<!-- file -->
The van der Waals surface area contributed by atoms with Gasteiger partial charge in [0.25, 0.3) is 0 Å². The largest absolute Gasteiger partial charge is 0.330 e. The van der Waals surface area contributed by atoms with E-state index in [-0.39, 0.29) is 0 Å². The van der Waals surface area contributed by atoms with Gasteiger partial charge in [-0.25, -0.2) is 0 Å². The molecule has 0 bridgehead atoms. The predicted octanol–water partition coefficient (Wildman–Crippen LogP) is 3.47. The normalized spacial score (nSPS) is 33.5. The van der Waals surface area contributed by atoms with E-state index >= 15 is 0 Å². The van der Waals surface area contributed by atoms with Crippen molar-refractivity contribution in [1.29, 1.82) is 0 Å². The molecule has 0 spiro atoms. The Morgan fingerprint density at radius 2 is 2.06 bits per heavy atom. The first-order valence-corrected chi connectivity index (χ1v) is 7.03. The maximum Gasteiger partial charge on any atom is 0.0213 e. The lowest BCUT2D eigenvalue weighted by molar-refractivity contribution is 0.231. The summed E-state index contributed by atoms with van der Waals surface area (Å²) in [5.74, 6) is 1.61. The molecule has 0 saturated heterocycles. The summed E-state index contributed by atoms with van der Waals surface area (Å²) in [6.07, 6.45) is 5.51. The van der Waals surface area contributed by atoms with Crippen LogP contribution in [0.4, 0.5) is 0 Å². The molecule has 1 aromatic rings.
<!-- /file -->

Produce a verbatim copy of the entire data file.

The van der Waals surface area contributed by atoms with Gasteiger partial charge in [0.25, 0.3) is 0 Å². The largest absolute Gasteiger partial charge is 0.330 e. The van der Waals surface area contributed by atoms with E-state index in [-0.39, 0.29) is 0 Å². The van der Waals surface area contributed by atoms with Gasteiger partial charge in [-0.25, -0.2) is 0 Å². The molecule has 0 bridgehead atoms. The predicted octanol–water partition coefficient (Wildman–Crippen LogP) is 3.47. The normalized spacial score (nSPS) is 33.5. The van der Waals surface area contributed by atoms with E-state index >= 15 is 0 Å². The van der Waals surface area contributed by atoms with Crippen molar-refractivity contribution in [1.29, 1.82) is 0 Å². The molecule has 0 spiro atoms. The Morgan fingerprint density at radius 2 is 2.06 bits per heavy atom. The first-order valence-corrected chi connectivity index (χ1v) is 7.03. The maximum Gasteiger partial charge on any atom is 0.0213 e. The lowest BCUT2D eigenvalue weighted by molar-refractivity contribution is 0.231. The summed E-state index contributed by atoms with van der Waals surface area (Å²) in [5.74, 6) is 1.61. The molecule has 0 saturated heterocycles. The summed E-state index contributed by atoms with van der Waals surface area (Å²) in [6.07, 6.45) is 5.51. The van der Waals surface area contributed by atoms with Crippen LogP contribution in [0.4, 0.5) is 0 Å². The molecule has 1 aromatic rings.